It is time to come clean on Benghazi. If Hillary Clinton runs for president, it will be time to come clean on Benghazi right through to 2016. If Clinton emerges triumphant, takes the oath of office and becomes the nation's first female president, the time to come clean on Benghazi will last another four years. (In case of re-election, better make that eight.)

This will require work. Unlike Whitewater, a convoluted, shady-sounding and quite possibly greasy real-estate investment deal, Benghazi consists of a discrete event, a brief aftermath and not much of a paper trail. After all, how much paper is produced in the course of a frantic night of violence in a faraway place?

So paper production is the first order of business. We will need lots and lots of documents citing multiple sources whose large and small discrepancies in memory, perspective and testimony can subsequently be magnified, scrutinized and exploded into controversies.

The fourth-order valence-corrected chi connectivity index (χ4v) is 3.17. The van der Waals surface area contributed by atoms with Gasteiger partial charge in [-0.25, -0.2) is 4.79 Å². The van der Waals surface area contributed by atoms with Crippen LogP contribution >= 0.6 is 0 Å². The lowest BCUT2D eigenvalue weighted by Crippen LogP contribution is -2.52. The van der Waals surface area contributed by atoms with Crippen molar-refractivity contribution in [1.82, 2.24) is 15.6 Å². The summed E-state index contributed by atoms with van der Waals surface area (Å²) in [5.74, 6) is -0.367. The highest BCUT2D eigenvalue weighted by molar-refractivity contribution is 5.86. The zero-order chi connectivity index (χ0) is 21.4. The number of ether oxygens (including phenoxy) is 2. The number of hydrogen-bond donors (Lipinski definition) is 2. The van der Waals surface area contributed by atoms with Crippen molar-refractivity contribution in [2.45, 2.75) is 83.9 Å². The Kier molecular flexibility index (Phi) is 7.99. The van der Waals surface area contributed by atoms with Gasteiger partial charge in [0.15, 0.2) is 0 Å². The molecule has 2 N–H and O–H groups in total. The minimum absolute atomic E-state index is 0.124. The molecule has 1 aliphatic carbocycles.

The Wall Street Journal, which produced hundreds of thousands of words on Whitewater, eventually publishing a landmark five-volume series on that now curiously forgotten conspiracy, today encourages creation of a Select Committee to investigate Benghazi. How else can the nation "extricate itself from the labyrinth" of Benghazi?

It's quite possible someone somewhere in the Obama administration lied about Benghazi. It's more than certain that someone spun about it. But in order to have political staying power -- and if Clinton runs for president in three years, staying power is what's required -- it's best if Benghazi is rendered labyrinthine, impenetrable, with many questions remaining unanswered and dark suspicions lingering.

Benghazi was a tragedy. It may even have been a fiasco. But if Clinton runs for president, that won't be enough. By 2016, Benghazi must also be made a mystery.

(Francis Wilkinson is a member of the Bloomberg View editorial board. Follow him on Twitter.)